It is generally accepted that for a conduct dismissal to be fair in the absence of prior warnings the employee must have committed some form of gross misconduct.
However, is this actually reflected within the legislation covering unfair dismissal?
Not according to the Employment Appeal Tribunal (EAT) in the recent case of Quintiles Commercial UK Ltd v Barongo in which it was held that a dismissal without warning for “serious” as opposed to “gross” misconduct could, potentially, be fair.
The claimant worked in pharmaceutical sales for Quintiles between 1 October 2012 and 5 January 2016. He was dismissed with notice for “gross” misconduct, having failed to complete online compliance training and to attend a compulsory training course.
The decision to dismiss was upheld on appeal but the misconduct was re-categorised as “serious” as opposed to “gross” misconduct.
The claimant brought a claim of unfair dismissal in the Employment Tribunal (ET) arguing that he should have been issued with a written warning, given that his conduct was not considered to amount to gross misconduct.
The ET agreed with the claimant, finding that the dismissal was unfair. In essence, it found that Quintiles had been wrong to initially characterise his conduct as “gross” misconduct and that once this had been downgraded, the claimant should have been given a warning instead of being dismissed.
Quintiles subsequently appealed to the EAT, which ruled that the ET had erred in its decision.
In reaching this finding, the EAT emphasised that there was no rule in legislation that a dismissal without prior warnings must be by reason of gross misconduct to be fair. A conduct dismissal is, at least, capable of being fair as long as it is for a reason which “relates to the conduct of the employee”.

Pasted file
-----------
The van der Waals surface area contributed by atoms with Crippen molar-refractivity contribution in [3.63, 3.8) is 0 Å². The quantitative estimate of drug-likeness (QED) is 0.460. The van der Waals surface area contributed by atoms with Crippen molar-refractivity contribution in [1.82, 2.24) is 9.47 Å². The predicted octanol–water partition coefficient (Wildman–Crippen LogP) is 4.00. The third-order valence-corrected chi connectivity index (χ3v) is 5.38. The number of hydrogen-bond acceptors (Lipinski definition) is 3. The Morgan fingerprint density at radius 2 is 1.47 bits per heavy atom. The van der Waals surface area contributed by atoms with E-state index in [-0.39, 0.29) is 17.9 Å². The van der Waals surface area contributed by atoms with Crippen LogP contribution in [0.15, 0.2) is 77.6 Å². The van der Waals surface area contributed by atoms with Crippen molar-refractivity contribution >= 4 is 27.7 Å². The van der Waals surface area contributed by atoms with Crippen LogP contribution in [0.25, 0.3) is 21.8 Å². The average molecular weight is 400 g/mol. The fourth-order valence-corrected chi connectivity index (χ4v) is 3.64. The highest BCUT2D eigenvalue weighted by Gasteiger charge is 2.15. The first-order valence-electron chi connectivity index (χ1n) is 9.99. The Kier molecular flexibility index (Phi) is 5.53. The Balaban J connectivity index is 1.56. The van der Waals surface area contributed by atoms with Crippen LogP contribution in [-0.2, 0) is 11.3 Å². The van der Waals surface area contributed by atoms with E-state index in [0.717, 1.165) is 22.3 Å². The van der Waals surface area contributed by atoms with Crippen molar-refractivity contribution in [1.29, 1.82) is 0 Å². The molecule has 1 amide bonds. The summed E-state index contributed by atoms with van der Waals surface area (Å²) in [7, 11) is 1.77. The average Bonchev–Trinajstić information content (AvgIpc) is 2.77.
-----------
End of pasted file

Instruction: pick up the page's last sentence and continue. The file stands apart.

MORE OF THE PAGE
However, it was acknowledged that, in most cases, a dismissal without prior warnings for anything other than gross misconduct was unlikely to fall within the band of reasonable responses open to an employer.
The case confirms that a dismissal (in the absence of prior warnings) by reason of an employee’s misconduct does not, strictly speaking, have to be categorised as gross misconduct in order to be fair.
This does not, however, make it any more likely that such dismissals will, in fact, be fair and it remains the case that, in most cases, gross misconduct is required to justify a dismissal in the absence of prior warnings.
The EAT’s decision simply confirms that this is not expressly required in legislation, hence why the ET’s decision was flawed.
The question of fairness will ultimately come down to the circumstances of the case and the reasonableness of the employer’s decision. In most circumstances, to justify a conduct dismissal without prior warnings, gross misconduct is required. Schools should, generally speaking, continue to clearly categorise misconduct as gross when dismissing in the absence of prior warnings and should seek advice before doing otherwise.